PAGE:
“Meriwether or Merriwether”

Letter to the Editor

Dear Editor:

This is a belated response to your article “Meriwether or Merriwether” about the town of Meriwether, which I appreciated.  My name is Rebecca Meriwether; my grandfather was Dr. Robert Lee Meriwether, Chairman of the History Department at the University of South Carolina, and author of the Expansion of South Carolina mentioned in your article.  He and his wife, my grandmother Margaret Babcock Meriwether, also a writer, are buried in the Meriwether cemetery in Edgefield.  My grandfather grew up in Edgefield and began his lifelong interest in the history of the area by collecting Indian artifacts that he and other local farmers turned up in the fields.  He also had, and the family still has, a pot from the famous Edgefield slave potter “Dave;”  ours is inscribed “I’m Dave.”  Many of the grave markers in the Meriwether cemetery are for quite young people; the family story was that tuberculosis was particularly virulent in the nineteenth century, in the area.

I should correct a couple of things in your article, however.  Robert Lee and Margaret’s son, my father, was Dr. James Babcock Meriwether, a professor of English at the University of South Carolina, who was buried in that cemetery when he died in 2007.  (The Robert O. Meriwether you mention is my brother, still very much alive.)  Most recently, my aunt Margaret Woods Meriwether, a classics professor, daughter of Robert Lee and Margaret Meriwether, was buried in that cemetery in April 2013, so all 4 members of that family are now in that cemetery. In my generation there are three Meriwether boys, Robert, George and Nicholas, and two girls, my sister Margaret and me.  There are four Meriwether boys and one girl in the next generation.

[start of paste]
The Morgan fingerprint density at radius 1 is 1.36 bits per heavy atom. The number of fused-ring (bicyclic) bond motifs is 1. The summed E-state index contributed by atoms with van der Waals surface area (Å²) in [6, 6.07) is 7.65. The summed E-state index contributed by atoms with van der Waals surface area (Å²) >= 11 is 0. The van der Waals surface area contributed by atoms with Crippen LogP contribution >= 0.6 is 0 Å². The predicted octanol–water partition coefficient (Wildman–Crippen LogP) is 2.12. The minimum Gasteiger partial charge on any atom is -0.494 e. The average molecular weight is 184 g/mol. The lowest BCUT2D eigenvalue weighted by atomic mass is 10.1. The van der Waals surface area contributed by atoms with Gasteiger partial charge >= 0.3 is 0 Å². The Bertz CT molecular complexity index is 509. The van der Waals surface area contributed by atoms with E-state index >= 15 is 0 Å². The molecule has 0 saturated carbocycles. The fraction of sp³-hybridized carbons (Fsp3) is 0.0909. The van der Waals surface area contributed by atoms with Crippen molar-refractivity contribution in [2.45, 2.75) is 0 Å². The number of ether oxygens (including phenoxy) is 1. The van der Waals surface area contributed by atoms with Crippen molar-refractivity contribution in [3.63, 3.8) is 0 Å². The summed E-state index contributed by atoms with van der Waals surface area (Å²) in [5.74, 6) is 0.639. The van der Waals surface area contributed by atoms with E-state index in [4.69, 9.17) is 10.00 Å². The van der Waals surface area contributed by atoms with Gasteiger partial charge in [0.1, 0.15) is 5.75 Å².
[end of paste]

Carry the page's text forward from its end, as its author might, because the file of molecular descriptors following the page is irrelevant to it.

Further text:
In case your readers are interested, Meriwether is the more traditional spelling.  A Nicholas Meriwether emigrated from England to Virginia in 1650; the explorer Meriwether Lewis (whose mother was a Meriwether) was of that family.  In the late 18th century some Meriwethers moved from Virginia to the borders between South Carolina and Georgia; the town of Meriwether in South Carolina and the county of Meriwether in Georgia were named for these settlers.

Rebecca C. Meriwether